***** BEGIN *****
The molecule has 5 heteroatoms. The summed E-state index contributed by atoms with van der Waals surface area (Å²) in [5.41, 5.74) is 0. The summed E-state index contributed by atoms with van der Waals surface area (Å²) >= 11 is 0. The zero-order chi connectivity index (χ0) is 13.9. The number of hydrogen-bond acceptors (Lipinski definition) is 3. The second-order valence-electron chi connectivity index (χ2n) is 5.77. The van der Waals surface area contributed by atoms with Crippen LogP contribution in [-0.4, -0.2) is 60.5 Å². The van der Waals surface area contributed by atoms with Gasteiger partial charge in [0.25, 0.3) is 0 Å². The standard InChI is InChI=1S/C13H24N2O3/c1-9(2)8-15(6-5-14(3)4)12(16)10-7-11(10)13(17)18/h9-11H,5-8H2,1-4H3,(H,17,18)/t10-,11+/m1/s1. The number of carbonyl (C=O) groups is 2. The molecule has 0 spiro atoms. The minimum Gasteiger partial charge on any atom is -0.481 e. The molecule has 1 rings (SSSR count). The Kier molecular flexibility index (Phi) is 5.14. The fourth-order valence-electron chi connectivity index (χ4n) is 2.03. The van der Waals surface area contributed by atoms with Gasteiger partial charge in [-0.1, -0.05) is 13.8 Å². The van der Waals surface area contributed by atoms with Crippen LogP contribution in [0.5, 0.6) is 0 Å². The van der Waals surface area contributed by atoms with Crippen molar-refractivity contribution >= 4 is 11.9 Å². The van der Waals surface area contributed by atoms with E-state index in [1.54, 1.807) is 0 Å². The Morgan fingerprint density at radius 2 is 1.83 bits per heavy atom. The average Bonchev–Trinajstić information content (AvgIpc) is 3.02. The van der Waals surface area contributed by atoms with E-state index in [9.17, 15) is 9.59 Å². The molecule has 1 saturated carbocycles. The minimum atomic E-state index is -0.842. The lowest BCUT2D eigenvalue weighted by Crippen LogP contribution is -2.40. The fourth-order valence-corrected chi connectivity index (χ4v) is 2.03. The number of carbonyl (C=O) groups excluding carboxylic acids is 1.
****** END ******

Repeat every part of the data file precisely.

The molecule has 5 heteroatoms. The summed E-state index contributed by atoms with van der Waals surface area (Å²) in [5.41, 5.74) is 0. The summed E-state index contributed by atoms with van der Waals surface area (Å²) >= 11 is 0. The zero-order chi connectivity index (χ0) is 13.9. The number of hydrogen-bond acceptors (Lipinski definition) is 3. The second-order valence-electron chi connectivity index (χ2n) is 5.77. The van der Waals surface area contributed by atoms with Crippen LogP contribution in [-0.4, -0.2) is 60.5 Å². The van der Waals surface area contributed by atoms with Gasteiger partial charge in [0.25, 0.3) is 0 Å². The standard InChI is InChI=1S/C13H24N2O3/c1-9(2)8-15(6-5-14(3)4)12(16)10-7-11(10)13(17)18/h9-11H,5-8H2,1-4H3,(H,17,18)/t10-,11+/m1/s1. The number of carbonyl (C=O) groups is 2. The molecule has 0 spiro atoms. The minimum Gasteiger partial charge on any atom is -0.481 e. The molecule has 1 rings (SSSR count). The Kier molecular flexibility index (Phi) is 5.14. The fourth-order valence-electron chi connectivity index (χ4n) is 2.03. The van der Waals surface area contributed by atoms with Gasteiger partial charge in [-0.1, -0.05) is 13.8 Å². The van der Waals surface area contributed by atoms with Crippen LogP contribution in [0.5, 0.6) is 0 Å². The van der Waals surface area contributed by atoms with Crippen molar-refractivity contribution >= 4 is 11.9 Å². The van der Waals surface area contributed by atoms with E-state index in [1.54, 1.807) is 0 Å². The Morgan fingerprint density at radius 2 is 1.83 bits per heavy atom. The average Bonchev–Trinajstić information content (AvgIpc) is 3.02. The van der Waals surface area contributed by atoms with E-state index in [9.17, 15) is 9.59 Å². The molecule has 1 saturated carbocycles. The minimum atomic E-state index is -0.842. The lowest BCUT2D eigenvalue weighted by Crippen LogP contribution is -2.40. The fourth-order valence-corrected chi connectivity index (χ4v) is 2.03. The number of carbonyl (C=O) groups excluding carboxylic acids is 1.